14th Sunday in Ordinary Time (A Thorn in the Flesh)

St. Paul gives us these strange and yet beautiful words today about a thorn in the flesh, eventually finding that God’s grace was sufficient, that his power came from weakness. What prompted all this? At the time St. Paul wrote this letter, the Good News of Jesus Christ was a new concept to people of Corinth—they were Christian toddlers, if you will. After he had established the community and got it to where it could self-sustain, he moved on to the next community.

Not long after he left though, some other figures moved-in and began “preaching another Jesus, a different gospel” (11:3-4). Even more, they boasted of their capacity to have visions and perform miracles. What we surmise from Paul’s words is that these interlopers were having a strong influence on the people—attracted to the spectacle of these figures, whom St. Paul mockingly refers to as superapostles (11:5)—and all of it was spiritually disruptive.

Throughout the letter, we can see St. Paul’s frustration, but also how much he cares about this community, regarding himself as a father to them. And like a father of grown children, realizing he is in no position to demand anything, he sought to persuade them by fatherly tenderness, but also by acknowledging to them his weakness, his humility.

That’s where today’s reading comes in. In response to the amazing powers of the superapostles, he was tempted to tout his own spiritual gifts, and as we hear: “That I…might not become too elated.…a thorn in the flesh was given to me….I begged the Lord…that it might leave me, but he said to me, ‘My grace is sufficient for you, for power is made perfect in weakness.’"

Scriptures scholars have tried to understand just what was the ‘thorn’ in Paul’s side: some have suggested an illness, a condition, or even struggles to be chaste. It might well have been that the thorn was people who were making life frustrating. In any case, it doesn’t seem that it was profound human suffering, as much as it was frustration, nuisance, annoyance. And like any of us would, he just wanted it to go away.

We all have annoying circumstances in our life, at some time or another. Sometimes it’s a person we have to deal with daily or regularly: someone who seems to excel at pushing our buttons. “That I might not become too elated, a thorn in the flesh was given me, and his name is Bob (or whoever)”. What happens to us in those circumstances? For most of us, the toxins flow freely, pouring into our hearts—often bringing out ugliness in us….along with the desire for Bob to find his happiness on another planet….before we kill him.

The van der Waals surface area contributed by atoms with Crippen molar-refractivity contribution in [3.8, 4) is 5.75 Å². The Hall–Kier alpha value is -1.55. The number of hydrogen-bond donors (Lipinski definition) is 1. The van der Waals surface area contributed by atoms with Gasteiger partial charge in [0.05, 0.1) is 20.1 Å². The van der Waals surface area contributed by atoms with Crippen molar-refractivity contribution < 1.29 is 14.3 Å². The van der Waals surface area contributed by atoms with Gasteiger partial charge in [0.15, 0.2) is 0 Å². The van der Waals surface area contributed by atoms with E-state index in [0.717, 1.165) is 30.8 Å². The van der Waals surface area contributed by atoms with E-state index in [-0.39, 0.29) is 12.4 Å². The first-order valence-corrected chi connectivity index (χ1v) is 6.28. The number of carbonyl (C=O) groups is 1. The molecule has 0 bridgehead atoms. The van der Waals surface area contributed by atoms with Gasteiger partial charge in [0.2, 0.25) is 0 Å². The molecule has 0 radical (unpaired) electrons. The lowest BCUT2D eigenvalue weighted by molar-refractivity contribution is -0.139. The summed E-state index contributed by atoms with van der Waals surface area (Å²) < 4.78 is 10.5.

What are we to learn from those circumstances? We know there’s nothing to be gained in having a poisoned heart or in steamrolling Bob. I believe God would say to us, “You’re giving your heart to the wrong thing—it’s not Bob, who even I occasionally find annoying. Put your heart and your focus completely unto me. If you do, none of that stuff will bother you, and you will learn to love Bob as I do.”

But sometimes the thorn is merely our circumstances in life, such as health issues, or the limitations that people face as they move into their later years: the inability to do what they want, go where they want, etc. “I begged the Lord again and again….Please take away this chronic pain” or “I begged Him….Please don’t take away my independence. My life will lose its meaning.” And God responds, as he did to St. Paul, "For as long as you must face this hardship, trust that My grace is sufficient for you….you will find My power in your weakness."

 That’s one of the bizarre things about our faith: that weakness and struggles are a way that God comes deeper into our lives. While it’s so contrary to our human logic, too many spiritual giants have found it to be true, for it not to be. It requires that we pray about it and seek to understand it.

It’s so difficult to see beyond our immediate hardships, and the thorn pressing into our side. God sees beyond it, even if we can’t. He always makes something good come out of the setbacks, the causes for irritation. More than anything, we typically gain new perspective of ourselves. We would be less than we are without the thorns that life has brought.

For the thorns we must endure—for as long as we must endure them—let us turn to God, seeking patience, temperance, to respond with grace, finding true power in the humble and lowly approach. God will get us through—his grace is sufficient. The world already has enough people lashing out in irritation and brooding in anger. Perhaps to help us patiently endure our thorns, we can be grateful for all those who endure us, including God.

Katie Kolbrick